2020 A. Alcorn Munro Scholarship
Interviewed by Rebecca Davis
Emma Smith is the recipient of our A. Alcorn Munro Post Secondary Study Entrance Scholarship this year. She’s a graduate of Dr. John Hugh Gillis Regional High School in Antigonish, and will receive $1500 to pursue higher education.
The scholarship awarded in Alcorn’s name goes to young people with potential to do great things. The IBANS scholarship committee looks for students who engage with their community, show promising skills, and have a good record in academics.
Emma was nominated by Meghan Hayne, and will attend StFX university in the fall—a tradition among her family members. I had the pleasure of speaking with Emma about her volunteer work, interests and lifestyle, which demonstrate how deserving she is as 2020’s recipient!
What are you going to study? Do you know what you’d like to pursue afterwards?
I’ll be taking a Bachelor of Science, and from there I hope to pursue a career in Forensic Sciences.
What interests or hobbies do you have? What do you love to do?
I’ve been a competitive Highland dancer since I was four, and have been very involved with that community from local volunteering to dance competitions. That also opened me up to participating in Gaelic language and culture, which I love. I’m the first student to complete the brand-new Gaelic IB program, which I helped develop! On top of that, I do plays at the Highland Games and the Keppoch Kitchen Party Series, which I’ve been a part of since I was 14.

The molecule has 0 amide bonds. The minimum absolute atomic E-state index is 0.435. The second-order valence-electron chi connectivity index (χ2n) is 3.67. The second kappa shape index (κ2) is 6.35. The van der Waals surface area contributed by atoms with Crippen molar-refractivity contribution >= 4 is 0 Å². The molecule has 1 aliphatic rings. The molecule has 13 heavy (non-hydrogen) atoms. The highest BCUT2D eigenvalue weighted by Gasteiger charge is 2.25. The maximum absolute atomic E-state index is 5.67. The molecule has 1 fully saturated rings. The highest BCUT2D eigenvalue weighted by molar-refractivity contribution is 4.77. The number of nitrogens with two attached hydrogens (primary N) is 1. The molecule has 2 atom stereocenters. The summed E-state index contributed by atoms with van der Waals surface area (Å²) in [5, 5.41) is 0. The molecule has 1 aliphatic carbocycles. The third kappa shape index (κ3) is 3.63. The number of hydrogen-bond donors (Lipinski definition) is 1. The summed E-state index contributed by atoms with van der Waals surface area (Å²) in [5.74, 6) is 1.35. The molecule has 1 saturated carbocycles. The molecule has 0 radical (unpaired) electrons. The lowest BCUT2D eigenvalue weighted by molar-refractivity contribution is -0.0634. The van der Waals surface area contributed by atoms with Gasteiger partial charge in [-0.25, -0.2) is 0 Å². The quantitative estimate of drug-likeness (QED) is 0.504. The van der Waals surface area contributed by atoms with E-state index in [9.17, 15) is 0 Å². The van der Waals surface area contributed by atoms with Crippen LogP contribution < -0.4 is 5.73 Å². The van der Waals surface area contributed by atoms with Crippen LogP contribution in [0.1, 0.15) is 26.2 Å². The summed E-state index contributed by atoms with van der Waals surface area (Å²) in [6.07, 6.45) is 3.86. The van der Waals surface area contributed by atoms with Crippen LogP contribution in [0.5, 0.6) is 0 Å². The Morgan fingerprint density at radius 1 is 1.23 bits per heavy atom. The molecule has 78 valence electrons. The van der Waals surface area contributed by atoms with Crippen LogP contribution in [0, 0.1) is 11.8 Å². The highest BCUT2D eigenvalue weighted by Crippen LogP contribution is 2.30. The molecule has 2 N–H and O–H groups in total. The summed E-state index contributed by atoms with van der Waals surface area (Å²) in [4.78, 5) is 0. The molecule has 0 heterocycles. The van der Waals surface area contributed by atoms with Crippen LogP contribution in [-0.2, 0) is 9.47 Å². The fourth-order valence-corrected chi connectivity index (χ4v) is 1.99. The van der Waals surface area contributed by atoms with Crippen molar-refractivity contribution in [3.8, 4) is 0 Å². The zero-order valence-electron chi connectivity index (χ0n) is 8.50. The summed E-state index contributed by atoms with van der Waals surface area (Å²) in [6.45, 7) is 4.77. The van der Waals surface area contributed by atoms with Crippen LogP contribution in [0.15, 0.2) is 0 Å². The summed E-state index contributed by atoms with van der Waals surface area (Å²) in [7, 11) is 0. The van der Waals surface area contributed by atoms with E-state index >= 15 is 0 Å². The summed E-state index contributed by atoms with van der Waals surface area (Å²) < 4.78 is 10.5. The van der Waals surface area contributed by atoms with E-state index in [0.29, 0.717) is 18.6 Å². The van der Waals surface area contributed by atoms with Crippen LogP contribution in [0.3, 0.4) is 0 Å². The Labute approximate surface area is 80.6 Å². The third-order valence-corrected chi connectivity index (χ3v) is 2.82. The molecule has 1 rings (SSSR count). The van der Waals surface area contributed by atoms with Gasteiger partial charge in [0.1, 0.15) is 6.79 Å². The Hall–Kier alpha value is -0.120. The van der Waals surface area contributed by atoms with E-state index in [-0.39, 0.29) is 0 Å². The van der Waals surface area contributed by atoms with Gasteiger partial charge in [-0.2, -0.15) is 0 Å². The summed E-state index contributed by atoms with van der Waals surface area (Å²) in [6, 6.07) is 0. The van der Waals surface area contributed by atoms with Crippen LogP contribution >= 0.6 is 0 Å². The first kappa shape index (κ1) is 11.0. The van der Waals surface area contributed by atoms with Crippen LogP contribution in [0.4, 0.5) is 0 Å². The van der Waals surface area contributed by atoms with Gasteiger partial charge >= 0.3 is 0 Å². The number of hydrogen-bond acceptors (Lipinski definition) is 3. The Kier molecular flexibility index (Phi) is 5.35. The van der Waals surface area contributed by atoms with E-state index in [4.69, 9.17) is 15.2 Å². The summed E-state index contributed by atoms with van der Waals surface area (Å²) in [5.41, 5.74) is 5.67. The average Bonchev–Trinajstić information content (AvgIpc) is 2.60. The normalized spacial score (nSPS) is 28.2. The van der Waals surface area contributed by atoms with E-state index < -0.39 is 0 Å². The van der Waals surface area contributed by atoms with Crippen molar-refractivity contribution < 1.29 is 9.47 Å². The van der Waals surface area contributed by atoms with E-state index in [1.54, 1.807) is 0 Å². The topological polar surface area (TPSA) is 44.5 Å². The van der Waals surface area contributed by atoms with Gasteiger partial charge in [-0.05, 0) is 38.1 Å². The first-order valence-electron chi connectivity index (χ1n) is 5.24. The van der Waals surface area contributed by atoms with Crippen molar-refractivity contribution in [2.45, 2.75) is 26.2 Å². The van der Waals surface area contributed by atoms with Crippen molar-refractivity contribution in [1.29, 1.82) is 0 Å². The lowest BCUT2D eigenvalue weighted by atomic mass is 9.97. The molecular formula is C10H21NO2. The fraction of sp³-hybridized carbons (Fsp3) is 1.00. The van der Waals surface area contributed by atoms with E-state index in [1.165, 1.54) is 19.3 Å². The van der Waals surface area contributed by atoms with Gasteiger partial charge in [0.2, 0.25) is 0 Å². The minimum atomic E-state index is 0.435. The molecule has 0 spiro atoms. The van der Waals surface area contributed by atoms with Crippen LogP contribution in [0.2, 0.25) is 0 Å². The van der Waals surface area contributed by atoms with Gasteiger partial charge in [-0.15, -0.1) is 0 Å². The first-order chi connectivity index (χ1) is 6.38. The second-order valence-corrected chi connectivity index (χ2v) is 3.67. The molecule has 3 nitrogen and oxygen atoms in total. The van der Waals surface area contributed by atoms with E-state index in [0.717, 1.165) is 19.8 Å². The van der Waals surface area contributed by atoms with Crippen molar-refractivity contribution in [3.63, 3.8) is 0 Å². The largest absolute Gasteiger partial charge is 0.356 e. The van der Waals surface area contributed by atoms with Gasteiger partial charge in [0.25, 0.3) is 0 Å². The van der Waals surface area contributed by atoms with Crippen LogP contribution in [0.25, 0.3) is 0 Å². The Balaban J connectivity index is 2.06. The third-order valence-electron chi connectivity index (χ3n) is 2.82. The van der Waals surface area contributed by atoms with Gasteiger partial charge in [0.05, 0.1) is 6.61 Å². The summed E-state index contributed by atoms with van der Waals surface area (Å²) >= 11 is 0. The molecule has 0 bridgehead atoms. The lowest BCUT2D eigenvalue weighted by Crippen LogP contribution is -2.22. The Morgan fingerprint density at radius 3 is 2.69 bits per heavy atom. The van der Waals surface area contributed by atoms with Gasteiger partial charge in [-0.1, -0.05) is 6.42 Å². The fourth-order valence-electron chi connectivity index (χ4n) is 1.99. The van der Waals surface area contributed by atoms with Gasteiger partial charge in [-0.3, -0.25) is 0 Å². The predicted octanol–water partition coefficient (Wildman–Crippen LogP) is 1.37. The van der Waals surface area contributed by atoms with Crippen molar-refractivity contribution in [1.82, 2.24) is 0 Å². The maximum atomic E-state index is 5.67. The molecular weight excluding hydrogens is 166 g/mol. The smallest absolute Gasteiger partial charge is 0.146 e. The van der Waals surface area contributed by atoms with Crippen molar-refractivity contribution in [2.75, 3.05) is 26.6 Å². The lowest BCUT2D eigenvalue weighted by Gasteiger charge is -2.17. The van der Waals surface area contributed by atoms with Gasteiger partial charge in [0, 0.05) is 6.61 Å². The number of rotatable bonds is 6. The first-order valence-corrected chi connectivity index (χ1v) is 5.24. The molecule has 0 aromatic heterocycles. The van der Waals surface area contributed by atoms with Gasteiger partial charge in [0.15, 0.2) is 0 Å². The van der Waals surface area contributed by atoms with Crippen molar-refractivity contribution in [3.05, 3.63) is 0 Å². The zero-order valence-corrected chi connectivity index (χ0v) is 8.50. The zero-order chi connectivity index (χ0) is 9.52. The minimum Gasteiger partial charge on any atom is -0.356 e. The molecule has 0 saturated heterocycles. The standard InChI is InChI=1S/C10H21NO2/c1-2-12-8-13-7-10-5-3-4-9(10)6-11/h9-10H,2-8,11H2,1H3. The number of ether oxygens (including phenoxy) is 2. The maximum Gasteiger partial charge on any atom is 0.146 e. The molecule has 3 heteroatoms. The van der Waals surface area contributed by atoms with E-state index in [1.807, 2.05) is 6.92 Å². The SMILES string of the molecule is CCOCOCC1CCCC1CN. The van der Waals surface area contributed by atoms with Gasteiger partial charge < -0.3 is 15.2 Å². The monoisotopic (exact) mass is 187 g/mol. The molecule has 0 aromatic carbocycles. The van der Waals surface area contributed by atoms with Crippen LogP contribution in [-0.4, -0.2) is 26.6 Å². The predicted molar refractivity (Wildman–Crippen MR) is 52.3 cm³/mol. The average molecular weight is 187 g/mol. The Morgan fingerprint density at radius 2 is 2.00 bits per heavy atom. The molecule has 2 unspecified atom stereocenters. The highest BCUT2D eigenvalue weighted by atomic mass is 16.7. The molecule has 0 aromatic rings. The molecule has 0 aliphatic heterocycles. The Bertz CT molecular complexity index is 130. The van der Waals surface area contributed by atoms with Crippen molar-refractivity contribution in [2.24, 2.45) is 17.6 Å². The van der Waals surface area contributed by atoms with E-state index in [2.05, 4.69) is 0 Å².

What community events have you been a part of over the last few years?
I’ve been part of my school’s student council as a co-head of grad in grade 11, and a social awareness co-head this year, meaning I run the fundraisers for the school to get out and help the community. This includes “We Scare Hunger” and a Christmas toy project where we collect gifts and other products for families in need. Lastly, I’m involved in OllieBots, a project that started when my brother Oliver was diagnosed with Ewing’s sarcoma, a rare childhood cancer. They are little wooden robots that are held together by hockey laces, where Oliver loved to play hockey. It started with myself, my dad, and Oliver as a little woodworking project for all of Oliver’s friends, and turned into a fundraiser where the proceeds were donated to the Ewing’s Cancer Foundation of Canada, where I believe we’ve donated over $45,000 to research.
Who has been your main mentor in life, and provided you with guidance towards who you are today, if any?
I’d say I have a lot of mentors in my life, from my family to community members, so it would be hard to pick just one. I find inspiration in many, from my parents to school and dance teachers, but for inspiration and drive I would say Oliver. That’s the way he was; striving to be the best and push through challenges.
We are still coming out of COVID-19 now, but do you have any plans for the summer you’re excited about?
I’m excited to be outside again! I love the outdoors, and my family likes to go on hikes—my dad got us a membership at Keppoch Mountain, so I’m really excited to go hiking there. I also got hired at Boston Pizza, my first big job. I work as a greeter; I run through the night and also do the take-out orders, which I find very fun.